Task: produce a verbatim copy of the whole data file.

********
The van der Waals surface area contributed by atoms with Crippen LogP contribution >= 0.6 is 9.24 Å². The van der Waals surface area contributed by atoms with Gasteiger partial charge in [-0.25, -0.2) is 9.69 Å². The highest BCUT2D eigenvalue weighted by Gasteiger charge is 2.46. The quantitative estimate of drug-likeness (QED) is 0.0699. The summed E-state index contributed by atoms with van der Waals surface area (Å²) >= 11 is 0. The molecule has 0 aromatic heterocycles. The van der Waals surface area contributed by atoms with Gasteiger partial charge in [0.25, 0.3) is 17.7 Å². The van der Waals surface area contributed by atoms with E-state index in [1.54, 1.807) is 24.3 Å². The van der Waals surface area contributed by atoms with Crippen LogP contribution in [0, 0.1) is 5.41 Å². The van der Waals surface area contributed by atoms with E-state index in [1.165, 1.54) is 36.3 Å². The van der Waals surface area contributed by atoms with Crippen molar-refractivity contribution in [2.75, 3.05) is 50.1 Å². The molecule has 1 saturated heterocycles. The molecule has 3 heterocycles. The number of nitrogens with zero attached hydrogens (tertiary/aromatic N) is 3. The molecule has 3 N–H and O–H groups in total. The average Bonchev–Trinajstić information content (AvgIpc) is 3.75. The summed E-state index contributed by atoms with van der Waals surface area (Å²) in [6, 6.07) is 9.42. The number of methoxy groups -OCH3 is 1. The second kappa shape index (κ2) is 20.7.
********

The van der Waals surface area contributed by atoms with Crippen LogP contribution >= 0.6 is 9.24 Å². The van der Waals surface area contributed by atoms with Gasteiger partial charge in [-0.25, -0.2) is 9.69 Å². The highest BCUT2D eigenvalue weighted by Gasteiger charge is 2.46. The quantitative estimate of drug-likeness (QED) is 0.0699. The summed E-state index contributed by atoms with van der Waals surface area (Å²) >= 11 is 0. The molecule has 0 aromatic heterocycles. The van der Waals surface area contributed by atoms with Gasteiger partial charge in [0.25, 0.3) is 17.7 Å². The van der Waals surface area contributed by atoms with E-state index in [1.54, 1.807) is 24.3 Å². The van der Waals surface area contributed by atoms with Crippen LogP contribution in [0, 0.1) is 5.41 Å². The van der Waals surface area contributed by atoms with E-state index in [1.165, 1.54) is 36.3 Å². The van der Waals surface area contributed by atoms with Crippen molar-refractivity contribution in [2.75, 3.05) is 50.1 Å². The molecule has 1 saturated heterocycles. The molecule has 3 heterocycles. The number of nitrogens with zero attached hydrogens (tertiary/aromatic N) is 3. The molecule has 3 N–H and O–H groups in total. The average Bonchev–Trinajstić information content (AvgIpc) is 3.75. The summed E-state index contributed by atoms with van der Waals surface area (Å²) in [6, 6.07) is 9.42. The number of methoxy groups -OCH3 is 1. The second kappa shape index (κ2) is 20.7.